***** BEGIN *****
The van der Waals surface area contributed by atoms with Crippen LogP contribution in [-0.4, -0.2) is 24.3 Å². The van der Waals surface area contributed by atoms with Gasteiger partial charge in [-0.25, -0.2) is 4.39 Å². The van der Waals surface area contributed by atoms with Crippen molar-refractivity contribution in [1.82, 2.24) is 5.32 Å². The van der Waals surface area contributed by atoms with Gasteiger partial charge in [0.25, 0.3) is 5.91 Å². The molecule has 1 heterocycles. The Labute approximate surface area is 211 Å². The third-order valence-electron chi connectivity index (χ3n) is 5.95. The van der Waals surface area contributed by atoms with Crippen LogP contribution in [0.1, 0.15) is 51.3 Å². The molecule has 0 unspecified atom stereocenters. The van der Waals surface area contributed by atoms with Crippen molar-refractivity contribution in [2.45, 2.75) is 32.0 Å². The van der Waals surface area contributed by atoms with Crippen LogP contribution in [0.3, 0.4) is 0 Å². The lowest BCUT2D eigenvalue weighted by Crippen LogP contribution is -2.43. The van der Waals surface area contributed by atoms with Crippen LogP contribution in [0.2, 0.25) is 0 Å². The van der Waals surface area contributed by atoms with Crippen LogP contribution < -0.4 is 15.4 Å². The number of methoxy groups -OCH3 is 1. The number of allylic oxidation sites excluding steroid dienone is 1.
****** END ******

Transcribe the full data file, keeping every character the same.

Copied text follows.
The van der Waals surface area contributed by atoms with Crippen LogP contribution in [-0.4, -0.2) is 24.3 Å². The van der Waals surface area contributed by atoms with Gasteiger partial charge in [-0.25, -0.2) is 4.39 Å². The van der Waals surface area contributed by atoms with Crippen molar-refractivity contribution in [1.82, 2.24) is 5.32 Å². The van der Waals surface area contributed by atoms with Gasteiger partial charge in [0.25, 0.3) is 5.91 Å². The molecule has 1 heterocycles. The Labute approximate surface area is 211 Å². The third-order valence-electron chi connectivity index (χ3n) is 5.95. The van der Waals surface area contributed by atoms with Crippen LogP contribution in [0.1, 0.15) is 51.3 Å². The molecule has 0 unspecified atom stereocenters. The van der Waals surface area contributed by atoms with Crippen molar-refractivity contribution in [2.45, 2.75) is 32.0 Å². The van der Waals surface area contributed by atoms with Crippen LogP contribution in [0.3, 0.4) is 0 Å². The lowest BCUT2D eigenvalue weighted by Crippen LogP contribution is -2.43. The van der Waals surface area contributed by atoms with Crippen LogP contribution in [0.2, 0.25) is 0 Å². The van der Waals surface area contributed by atoms with Crippen LogP contribution < -0.4 is 15.4 Å². The number of methoxy groups -OCH3 is 1. The number of allylic oxidation sites excluding steroid dienone is 1.